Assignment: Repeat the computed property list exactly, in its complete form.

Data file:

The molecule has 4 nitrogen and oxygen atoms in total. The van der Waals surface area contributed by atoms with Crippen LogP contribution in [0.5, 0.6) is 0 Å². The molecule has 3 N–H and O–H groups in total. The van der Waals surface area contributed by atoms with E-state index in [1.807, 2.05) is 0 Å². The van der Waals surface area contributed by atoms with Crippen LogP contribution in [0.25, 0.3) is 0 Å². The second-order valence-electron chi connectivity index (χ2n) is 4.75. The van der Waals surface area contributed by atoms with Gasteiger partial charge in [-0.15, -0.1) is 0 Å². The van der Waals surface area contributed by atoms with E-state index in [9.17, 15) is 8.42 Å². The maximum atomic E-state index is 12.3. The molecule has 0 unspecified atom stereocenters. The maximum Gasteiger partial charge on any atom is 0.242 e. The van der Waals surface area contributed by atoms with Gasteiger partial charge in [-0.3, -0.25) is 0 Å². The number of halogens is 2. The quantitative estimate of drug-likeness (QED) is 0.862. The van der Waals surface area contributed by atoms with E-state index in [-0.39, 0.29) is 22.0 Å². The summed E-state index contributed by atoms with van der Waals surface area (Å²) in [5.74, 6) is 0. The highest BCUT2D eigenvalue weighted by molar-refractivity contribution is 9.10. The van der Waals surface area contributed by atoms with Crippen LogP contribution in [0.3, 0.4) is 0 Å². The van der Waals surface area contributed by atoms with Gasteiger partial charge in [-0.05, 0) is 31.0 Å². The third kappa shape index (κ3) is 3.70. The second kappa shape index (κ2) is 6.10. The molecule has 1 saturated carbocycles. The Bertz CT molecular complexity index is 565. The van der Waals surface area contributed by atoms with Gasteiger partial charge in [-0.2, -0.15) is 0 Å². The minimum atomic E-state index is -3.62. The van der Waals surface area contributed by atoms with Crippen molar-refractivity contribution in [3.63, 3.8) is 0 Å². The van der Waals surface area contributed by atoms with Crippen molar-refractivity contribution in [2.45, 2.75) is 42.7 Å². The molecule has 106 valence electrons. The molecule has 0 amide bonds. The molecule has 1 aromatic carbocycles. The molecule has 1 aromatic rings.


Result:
The molecule has 4 nitrogen and oxygen atoms in total. The van der Waals surface area contributed by atoms with Crippen LogP contribution in [0.5, 0.6) is 0 Å². The molecule has 3 N–H and O–H groups in total. The van der Waals surface area contributed by atoms with E-state index in [1.807, 2.05) is 0 Å². The van der Waals surface area contributed by atoms with Crippen LogP contribution in [0.25, 0.3) is 0 Å². The second-order valence-electron chi connectivity index (χ2n) is 4.75. The van der Waals surface area contributed by atoms with Gasteiger partial charge in [-0.15, -0.1) is 0 Å². The van der Waals surface area contributed by atoms with E-state index in [9.17, 15) is 8.42 Å². The maximum atomic E-state index is 12.3. The molecule has 0 unspecified atom stereocenters. The maximum Gasteiger partial charge on any atom is 0.242 e. The van der Waals surface area contributed by atoms with Gasteiger partial charge in [-0.3, -0.25) is 0 Å². The number of halogens is 2. The quantitative estimate of drug-likeness (QED) is 0.862. The van der Waals surface area contributed by atoms with E-state index in [-0.39, 0.29) is 22.0 Å². The summed E-state index contributed by atoms with van der Waals surface area (Å²) in [5.74, 6) is 0. The highest BCUT2D eigenvalue weighted by molar-refractivity contribution is 9.10. The van der Waals surface area contributed by atoms with Crippen LogP contribution in [0.3, 0.4) is 0 Å². The van der Waals surface area contributed by atoms with Gasteiger partial charge in [-0.05, 0) is 31.0 Å². The third kappa shape index (κ3) is 3.70. The second kappa shape index (κ2) is 6.10. The molecule has 1 saturated carbocycles. The Bertz CT molecular complexity index is 565. The van der Waals surface area contributed by atoms with Gasteiger partial charge in [-0.2, -0.15) is 0 Å². The minimum atomic E-state index is -3.62. The van der Waals surface area contributed by atoms with Crippen molar-refractivity contribution in [3.63, 3.8) is 0 Å². The van der Waals surface area contributed by atoms with Crippen molar-refractivity contribution in [2.45, 2.75) is 42.7 Å². The molecule has 106 valence electrons. The molecule has 0 amide bonds. The molecule has 1 aromatic carbocycles. The molecule has 1 aromatic rings.